Music in Catholic Worship was never presented to the full conference for vote. Like a similar statement, Environment and Art in Catholic Worship, it has no official authority.

Despite the imminent publication of the third typical edition of the Roman Missal (and the IGMR), the Gateway Liturgical Conference ignored it. Instead the conference focused primarily on MCW’s outdated prescriptions for liturgical music — views dating from before the very first official books for the post-Conciliar Rite of Mass ever appeared.

No session at the 2002 Gateway Conference was devoted to any of the most recent important liturgical documents.

The Usual Keynote

Two full sessions of the Gateway Conference were devoted to Music in Catholic Worship (MCW). The primacy of the assembly and the "priesthood of all the baptized" was stressed in both sessions.

The keynote address considered the theology of celebration contained in MCW, and a "break-out" session dealt with MCW’s advice on planning liturgy. Both were presented by Father Paul Philibert, OP, Distinguished Visiting Professor of Church and Society at Aquinas Institute of Theology in Saint Louis.

Father Philibert began by calling musicians "architects of beauty in our parishes", who are "attentive that the entire assembly must try with all their might to try to make symbols of transcendence, symbols of the power of God’s presence". The assembly’s role in the Mass was so central, in the speaker’s view, that he believes that the biggest threat to good celebration of Mass is deficiency in the motives of the people who come.

Among the "deficient motives", according to Father Philibert, are fear of penalty, and coming to Mass only for one’s own fulfillment. In the "self-fulfillment" category he includes people who come to church seeking transcendence, which he believes demonstrates an unwholesome tendency toward "individualistic piety" –an idea commonly found in the usual article.

Father Philibert believes that there are two actions of the Holy Spirit at Mass. Twice we pray that the Holy Spirit will come: first, to make the bread and wine the Body and Blood of Christ; second, that we become "one body, one spirit in Christ".

The first action of the Spirit is for the sake of the second, according to Father Philibert. The transubstantiation of the elements into the Body of Christ, he maintains, is for the sake of the people who will be changed by eating them. Each is followed by an Amen. The first Amen is about gathering the Church; the second is about scattering. The most profound aspect of the Eucharist, he said, is missio, being sent. The focus is always on us, the assembly.

"The transubstantiation of the elements into the Body and Blood of Christ is for the sake of feeding a people who will be changed by eating them….. We invoke the Spirit: "Make of these gifts – our gifts, we brought them. We brought the bread; we brought the wine; we brought ourselves; we brought our gifts. We brought our lives; we brought our stories; we brought our hungers; we brought our hopes; we brought the entire context of our work, our family, our communities. We brought that. We gathered it. We pray: ‘Holy Spirit come upon it; make of all of this – bread, wine, lives, gifts, talents, hopes, dreams, promise – make of all of this the Body and Blood of Christ’. The first Amen.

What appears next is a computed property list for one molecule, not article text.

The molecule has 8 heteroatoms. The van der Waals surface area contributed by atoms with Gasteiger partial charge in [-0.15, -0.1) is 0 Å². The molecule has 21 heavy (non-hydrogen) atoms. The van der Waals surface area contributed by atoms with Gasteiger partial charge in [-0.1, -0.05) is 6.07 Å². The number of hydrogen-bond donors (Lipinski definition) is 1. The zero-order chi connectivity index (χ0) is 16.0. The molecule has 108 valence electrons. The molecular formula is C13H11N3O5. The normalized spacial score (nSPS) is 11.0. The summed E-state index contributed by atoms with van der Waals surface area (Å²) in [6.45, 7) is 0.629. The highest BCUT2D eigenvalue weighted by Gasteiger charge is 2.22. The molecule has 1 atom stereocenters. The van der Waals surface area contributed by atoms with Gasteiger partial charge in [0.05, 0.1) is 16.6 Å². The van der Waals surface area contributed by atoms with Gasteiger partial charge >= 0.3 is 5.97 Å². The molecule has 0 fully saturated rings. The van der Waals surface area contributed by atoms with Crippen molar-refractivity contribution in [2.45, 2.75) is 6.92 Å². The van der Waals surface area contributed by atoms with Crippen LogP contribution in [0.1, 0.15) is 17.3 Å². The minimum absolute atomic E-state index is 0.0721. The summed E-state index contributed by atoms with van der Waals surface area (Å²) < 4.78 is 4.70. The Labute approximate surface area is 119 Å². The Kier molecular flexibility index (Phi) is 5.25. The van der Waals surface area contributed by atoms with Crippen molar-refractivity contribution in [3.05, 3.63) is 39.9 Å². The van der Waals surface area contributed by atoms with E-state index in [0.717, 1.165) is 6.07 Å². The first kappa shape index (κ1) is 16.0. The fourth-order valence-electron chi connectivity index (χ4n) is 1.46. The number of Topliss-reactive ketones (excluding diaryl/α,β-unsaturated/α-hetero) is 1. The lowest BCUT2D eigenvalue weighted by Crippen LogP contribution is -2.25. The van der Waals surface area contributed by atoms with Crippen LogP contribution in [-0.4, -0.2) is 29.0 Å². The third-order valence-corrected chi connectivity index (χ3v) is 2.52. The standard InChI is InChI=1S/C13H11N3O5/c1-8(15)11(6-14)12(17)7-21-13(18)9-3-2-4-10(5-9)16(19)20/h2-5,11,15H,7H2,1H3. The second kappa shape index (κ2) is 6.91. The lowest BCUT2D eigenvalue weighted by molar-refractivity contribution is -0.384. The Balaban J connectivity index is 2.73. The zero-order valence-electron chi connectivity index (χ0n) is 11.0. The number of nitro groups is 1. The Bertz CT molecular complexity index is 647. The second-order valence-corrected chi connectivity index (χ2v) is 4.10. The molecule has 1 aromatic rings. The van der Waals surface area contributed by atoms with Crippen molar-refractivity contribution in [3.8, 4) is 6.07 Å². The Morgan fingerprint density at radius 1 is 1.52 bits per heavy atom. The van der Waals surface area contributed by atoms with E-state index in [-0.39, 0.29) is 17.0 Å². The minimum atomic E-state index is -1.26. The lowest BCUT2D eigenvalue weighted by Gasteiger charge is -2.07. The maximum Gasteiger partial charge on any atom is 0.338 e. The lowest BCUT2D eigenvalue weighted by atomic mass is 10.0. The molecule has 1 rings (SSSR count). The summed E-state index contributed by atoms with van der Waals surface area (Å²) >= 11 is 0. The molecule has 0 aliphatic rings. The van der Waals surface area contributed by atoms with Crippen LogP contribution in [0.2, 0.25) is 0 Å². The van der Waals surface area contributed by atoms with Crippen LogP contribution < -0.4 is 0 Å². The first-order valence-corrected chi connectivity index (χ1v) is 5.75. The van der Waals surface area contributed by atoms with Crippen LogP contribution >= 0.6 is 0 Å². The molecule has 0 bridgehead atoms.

"And the second Amen is about the scattering. May those now transformed by the eating of this Body and Blood, may those – as we heard last night from Saint Augustine in our celebration in the College Church – may those who understand that their mystery is in the bread, that their mystery is in the cup, that what has been offered to the Father is the head with all the members; that what has been offered to the Father is the Sacrifice of Christ on Calvary with all the sacrifices of this day, this life, these years, these works. May they be one body, one spirit in Christ now scattered in mission. Sending out into the world living members who live in the spirit of the risen Jesus as His Body in the world….We are becoming a sacrament of the Body of Christ".

It is true that we offer ourselves at Mass, and we are in some way transformed by the grace inherent in the Holy Eucharist. But our transformation is not to be confused with the transubstantiation of the elements of bread and wine into the Body and Blood of Christ. Yet the view that both the elements and the congregation are to be "transformed" equally, without distinction, is commonplace in the "usual article". The Liturgy must be planned so that these transformations can happen, of course.

Liturgy planning with the "usual documents"

Music in Catholic Worship along with a supplement to it, Liturgical Music Today (LMT), were the principal documents used in a session on general liturgical planning. Both were treated as if they were authoritative liturgical documents, which they are not.